In 2006, industrial minerals and rocks were mined from 34 mines/quarries in Finland. These, together with the 4 natural stone quarries included in the Finnish Mining Law, account for 25.71 Mt of mined rock, of which 16.22 Mt ore, ~81.8% of all ore mined in 2006 from mines and quarries (44) regulated by the mining law in Finland.
Active mines and quarries (map)
Crystalline limestones have been utilized by industry in Finland for well over 100 years, beginning with lime production, and later production of cement, fillers, and paper pigments. Large good quality limestone deposits in Lappeenranta, Parainen (Pargas), Lohja and Kerimäki will continue to supply raw materials for several decades, for even the most sophisticated end products such as paper pigments. Nordkalk Oyj Abp (owned by a Finnish investors’ group) is the larger of the two quicklime producers (in 2006, total production in Finland was ~710 000 metric tonnes), and the dominant producer of agricultural limestone and dolomite (in total ~657 000 t). However, to meet its production and quality needs, limestone and dolomite were also imported from its fully or partially owned deposits in Sweden, Norway and Estonia. Since 2002, SMA Saxo Mineral Oy (owned by SMA Svenska Mineral AB) produces quicklime in Tornio, close to its prime client, Outokumpu Stainless Oy. The limestone is transported from Gotland. In addition to quicklime, SMA Saxo Mineral Oy also produces agricultural dolomite and lump quartz in Finland. Juuan Dolomiittikalkki Oy is a small agricultural dolomite producer in E Finland.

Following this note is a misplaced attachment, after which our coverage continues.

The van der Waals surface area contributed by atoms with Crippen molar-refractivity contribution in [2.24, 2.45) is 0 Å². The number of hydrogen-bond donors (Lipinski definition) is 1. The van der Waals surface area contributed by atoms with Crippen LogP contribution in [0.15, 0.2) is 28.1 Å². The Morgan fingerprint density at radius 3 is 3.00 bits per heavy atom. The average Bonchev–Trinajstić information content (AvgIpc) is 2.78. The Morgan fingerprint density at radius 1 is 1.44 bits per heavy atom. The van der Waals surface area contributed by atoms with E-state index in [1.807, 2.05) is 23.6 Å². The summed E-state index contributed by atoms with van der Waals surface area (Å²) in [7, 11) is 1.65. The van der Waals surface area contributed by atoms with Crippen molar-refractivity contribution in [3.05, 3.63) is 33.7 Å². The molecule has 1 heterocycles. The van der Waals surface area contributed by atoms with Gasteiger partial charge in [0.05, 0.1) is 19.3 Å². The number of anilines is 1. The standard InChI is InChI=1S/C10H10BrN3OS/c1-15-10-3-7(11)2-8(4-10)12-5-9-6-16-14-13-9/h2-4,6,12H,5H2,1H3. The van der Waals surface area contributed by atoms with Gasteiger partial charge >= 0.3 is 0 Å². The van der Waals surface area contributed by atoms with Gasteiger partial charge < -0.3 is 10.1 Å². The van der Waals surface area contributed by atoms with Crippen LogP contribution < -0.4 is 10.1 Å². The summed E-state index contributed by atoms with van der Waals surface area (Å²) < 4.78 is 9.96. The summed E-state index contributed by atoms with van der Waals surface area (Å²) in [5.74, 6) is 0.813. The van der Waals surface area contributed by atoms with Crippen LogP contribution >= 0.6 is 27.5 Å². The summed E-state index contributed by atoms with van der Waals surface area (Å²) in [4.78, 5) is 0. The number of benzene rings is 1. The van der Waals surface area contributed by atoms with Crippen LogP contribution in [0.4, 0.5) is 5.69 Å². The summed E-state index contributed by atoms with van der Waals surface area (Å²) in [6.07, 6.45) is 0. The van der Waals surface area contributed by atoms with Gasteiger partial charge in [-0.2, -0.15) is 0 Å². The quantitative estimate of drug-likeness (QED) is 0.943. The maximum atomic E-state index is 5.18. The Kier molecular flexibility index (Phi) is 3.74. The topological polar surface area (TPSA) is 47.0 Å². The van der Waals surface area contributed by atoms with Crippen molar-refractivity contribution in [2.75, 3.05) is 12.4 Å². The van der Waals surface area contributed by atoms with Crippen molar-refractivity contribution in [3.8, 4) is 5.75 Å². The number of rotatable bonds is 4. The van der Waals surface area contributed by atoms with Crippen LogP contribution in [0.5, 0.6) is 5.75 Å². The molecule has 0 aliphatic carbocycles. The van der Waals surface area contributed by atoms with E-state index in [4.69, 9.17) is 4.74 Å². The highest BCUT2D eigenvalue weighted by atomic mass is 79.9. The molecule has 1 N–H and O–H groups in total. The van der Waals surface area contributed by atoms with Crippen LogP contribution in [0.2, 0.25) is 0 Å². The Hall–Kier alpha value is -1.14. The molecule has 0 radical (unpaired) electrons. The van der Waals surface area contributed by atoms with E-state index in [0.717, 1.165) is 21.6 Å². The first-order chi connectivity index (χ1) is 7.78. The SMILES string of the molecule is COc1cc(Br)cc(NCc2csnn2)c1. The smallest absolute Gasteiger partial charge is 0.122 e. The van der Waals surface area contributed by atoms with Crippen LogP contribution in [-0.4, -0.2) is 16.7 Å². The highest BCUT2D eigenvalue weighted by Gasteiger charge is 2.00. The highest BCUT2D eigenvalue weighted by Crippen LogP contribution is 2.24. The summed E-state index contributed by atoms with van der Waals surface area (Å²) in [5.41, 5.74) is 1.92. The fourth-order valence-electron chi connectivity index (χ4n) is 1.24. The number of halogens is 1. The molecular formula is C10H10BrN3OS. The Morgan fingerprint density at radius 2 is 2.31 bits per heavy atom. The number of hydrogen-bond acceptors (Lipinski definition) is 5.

In 2006, the Finnish paper industry used ~ 1.2 Mt (dry) of ground calcium carbonate (GCC), of which slightly more than a half was produced in Finland by Suomen Karbonaatti Oy (Nordkalk 51 %, Omya Oy 49 %) in Lappeenranta and by Omya Oy in Förby. Omya bought part of its raw material from the nearby underground limestone mine (Karl Forsström Ab). This source is gradually being replaced by limestone transported from other deposits, esp. from Nordkalk’s Tytyri mine in Lohja. Nearly half of the GCC used in the Finnish paper industry was imported as slurry from Omya’s Molde plant in Norway. A competing CaCO3-pigment, precipitated CaCO3 (PCC), was mainly manufactured from quicklime burned from French and Norwegian limestones. In total, about 480 000 (dry) tonnes of PCC were produced in 7 plants in Finland by J.M.Huber Finland Oy and Specialty Minerals Nordic Oy (4.7 % owned by Nordkalk), daughter companies of two major US producers. In 2006, Huber sold its on-site PCC plants, except the largest one in Finland, to Omya. This Kuusankoski plant is now owned by Schaefer Kalk. In 2006, 4.28 Mt of carbonate rocks were mined from 17 mines/quarries. All of these Finnish limestones and dolomites are in fact Precambrian (ca. 1900–2000 Ma) calcite and dolomite marbles. All chalk used in Finland, in 2006 ~ 25000 t, was imported.
Carbonate rocks mined in 2013